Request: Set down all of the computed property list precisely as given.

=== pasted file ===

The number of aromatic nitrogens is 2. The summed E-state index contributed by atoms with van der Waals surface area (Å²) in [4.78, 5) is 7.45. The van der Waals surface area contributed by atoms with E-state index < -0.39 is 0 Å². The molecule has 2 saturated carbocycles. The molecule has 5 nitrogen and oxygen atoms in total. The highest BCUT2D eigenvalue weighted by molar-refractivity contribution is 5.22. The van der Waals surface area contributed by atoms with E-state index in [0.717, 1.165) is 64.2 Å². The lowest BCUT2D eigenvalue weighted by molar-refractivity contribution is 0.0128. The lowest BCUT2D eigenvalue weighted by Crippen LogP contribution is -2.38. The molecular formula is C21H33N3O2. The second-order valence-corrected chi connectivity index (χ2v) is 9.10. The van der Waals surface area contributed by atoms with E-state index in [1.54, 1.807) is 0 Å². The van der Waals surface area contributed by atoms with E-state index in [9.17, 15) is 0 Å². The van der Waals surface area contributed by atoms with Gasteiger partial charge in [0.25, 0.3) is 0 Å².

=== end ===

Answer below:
The number of aromatic nitrogens is 2. The summed E-state index contributed by atoms with van der Waals surface area (Å²) in [4.78, 5) is 7.45. The van der Waals surface area contributed by atoms with E-state index < -0.39 is 0 Å². The molecule has 2 saturated carbocycles. The molecule has 5 nitrogen and oxygen atoms in total. The highest BCUT2D eigenvalue weighted by molar-refractivity contribution is 5.22. The van der Waals surface area contributed by atoms with E-state index in [0.717, 1.165) is 64.2 Å². The lowest BCUT2D eigenvalue weighted by molar-refractivity contribution is 0.0128. The lowest BCUT2D eigenvalue weighted by Crippen LogP contribution is -2.38. The molecular formula is C21H33N3O2. The second-order valence-corrected chi connectivity index (χ2v) is 9.10. The van der Waals surface area contributed by atoms with E-state index in [1.54, 1.807) is 0 Å². The van der Waals surface area contributed by atoms with E-state index in [9.17, 15) is 0 Å². The van der Waals surface area contributed by atoms with Gasteiger partial charge in [0.25, 0.3) is 0 Å².